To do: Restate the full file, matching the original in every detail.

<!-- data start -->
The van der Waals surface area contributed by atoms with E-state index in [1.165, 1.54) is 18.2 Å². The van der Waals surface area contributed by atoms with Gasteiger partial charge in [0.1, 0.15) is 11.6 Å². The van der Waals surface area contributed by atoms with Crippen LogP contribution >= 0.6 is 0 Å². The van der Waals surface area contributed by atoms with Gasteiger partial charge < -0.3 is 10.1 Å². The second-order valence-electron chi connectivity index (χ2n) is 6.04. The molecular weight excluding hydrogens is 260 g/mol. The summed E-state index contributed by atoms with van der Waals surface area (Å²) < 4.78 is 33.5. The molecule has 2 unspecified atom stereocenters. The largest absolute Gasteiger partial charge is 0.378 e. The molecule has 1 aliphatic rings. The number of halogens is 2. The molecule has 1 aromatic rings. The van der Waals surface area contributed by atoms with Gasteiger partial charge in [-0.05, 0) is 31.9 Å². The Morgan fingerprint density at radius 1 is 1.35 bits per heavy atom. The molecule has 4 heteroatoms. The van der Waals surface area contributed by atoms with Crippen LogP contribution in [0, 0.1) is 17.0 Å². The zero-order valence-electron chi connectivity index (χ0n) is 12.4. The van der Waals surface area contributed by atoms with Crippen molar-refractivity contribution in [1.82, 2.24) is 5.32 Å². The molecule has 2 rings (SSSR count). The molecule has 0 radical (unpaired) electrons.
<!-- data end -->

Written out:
The van der Waals surface area contributed by atoms with E-state index in [1.165, 1.54) is 18.2 Å². The van der Waals surface area contributed by atoms with Gasteiger partial charge in [0.1, 0.15) is 11.6 Å². The van der Waals surface area contributed by atoms with Crippen LogP contribution >= 0.6 is 0 Å². The van der Waals surface area contributed by atoms with Gasteiger partial charge < -0.3 is 10.1 Å². The second-order valence-electron chi connectivity index (χ2n) is 6.04. The molecular weight excluding hydrogens is 260 g/mol. The summed E-state index contributed by atoms with van der Waals surface area (Å²) < 4.78 is 33.5. The molecule has 2 unspecified atom stereocenters. The largest absolute Gasteiger partial charge is 0.378 e. The molecule has 1 aliphatic rings. The number of halogens is 2. The molecule has 1 aromatic rings. The van der Waals surface area contributed by atoms with Gasteiger partial charge in [-0.05, 0) is 31.9 Å². The Morgan fingerprint density at radius 1 is 1.35 bits per heavy atom. The molecule has 4 heteroatoms. The van der Waals surface area contributed by atoms with Crippen LogP contribution in [0, 0.1) is 17.0 Å². The zero-order valence-electron chi connectivity index (χ0n) is 12.4. The van der Waals surface area contributed by atoms with Crippen molar-refractivity contribution in [1.82, 2.24) is 5.32 Å². The molecule has 2 rings (SSSR count). The molecule has 0 radical (unpaired) electrons.